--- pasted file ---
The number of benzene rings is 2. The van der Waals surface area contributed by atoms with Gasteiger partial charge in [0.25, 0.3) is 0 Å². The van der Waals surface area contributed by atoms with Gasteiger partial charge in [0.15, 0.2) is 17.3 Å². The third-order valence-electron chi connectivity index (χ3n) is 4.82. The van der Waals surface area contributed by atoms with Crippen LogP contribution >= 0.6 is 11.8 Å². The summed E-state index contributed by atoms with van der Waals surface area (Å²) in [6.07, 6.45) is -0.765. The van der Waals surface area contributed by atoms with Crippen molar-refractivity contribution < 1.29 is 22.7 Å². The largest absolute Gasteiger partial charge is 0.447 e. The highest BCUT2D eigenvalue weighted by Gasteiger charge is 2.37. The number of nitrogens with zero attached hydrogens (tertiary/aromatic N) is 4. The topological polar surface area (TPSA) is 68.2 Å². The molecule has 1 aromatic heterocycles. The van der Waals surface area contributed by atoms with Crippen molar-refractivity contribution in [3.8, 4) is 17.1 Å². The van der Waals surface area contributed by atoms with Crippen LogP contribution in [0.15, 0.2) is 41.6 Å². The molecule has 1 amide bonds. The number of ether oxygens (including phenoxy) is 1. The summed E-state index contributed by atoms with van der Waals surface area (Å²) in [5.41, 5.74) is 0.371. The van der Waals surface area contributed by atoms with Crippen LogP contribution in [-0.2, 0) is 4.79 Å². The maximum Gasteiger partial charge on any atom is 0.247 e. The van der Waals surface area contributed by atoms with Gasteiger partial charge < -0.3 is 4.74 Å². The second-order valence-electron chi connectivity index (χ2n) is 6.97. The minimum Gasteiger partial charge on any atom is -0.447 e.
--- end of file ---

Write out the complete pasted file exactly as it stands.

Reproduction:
The number of benzene rings is 2. The van der Waals surface area contributed by atoms with Gasteiger partial charge in [0.25, 0.3) is 0 Å². The van der Waals surface area contributed by atoms with Gasteiger partial charge in [0.15, 0.2) is 17.3 Å². The third-order valence-electron chi connectivity index (χ3n) is 4.82. The van der Waals surface area contributed by atoms with Crippen LogP contribution >= 0.6 is 11.8 Å². The summed E-state index contributed by atoms with van der Waals surface area (Å²) in [6.07, 6.45) is -0.765. The van der Waals surface area contributed by atoms with Crippen molar-refractivity contribution < 1.29 is 22.7 Å². The largest absolute Gasteiger partial charge is 0.447 e. The highest BCUT2D eigenvalue weighted by Gasteiger charge is 2.37. The number of nitrogens with zero attached hydrogens (tertiary/aromatic N) is 4. The topological polar surface area (TPSA) is 68.2 Å². The molecule has 1 aromatic heterocycles. The van der Waals surface area contributed by atoms with Crippen molar-refractivity contribution in [3.8, 4) is 17.1 Å². The van der Waals surface area contributed by atoms with Crippen LogP contribution in [0.15, 0.2) is 41.6 Å². The molecule has 1 amide bonds. The number of ether oxygens (including phenoxy) is 1. The summed E-state index contributed by atoms with van der Waals surface area (Å²) in [5.41, 5.74) is 0.371. The van der Waals surface area contributed by atoms with Crippen LogP contribution in [-0.2, 0) is 4.79 Å². The maximum Gasteiger partial charge on any atom is 0.247 e. The van der Waals surface area contributed by atoms with Gasteiger partial charge < -0.3 is 4.74 Å². The second-order valence-electron chi connectivity index (χ2n) is 6.97. The minimum Gasteiger partial charge on any atom is -0.447 e.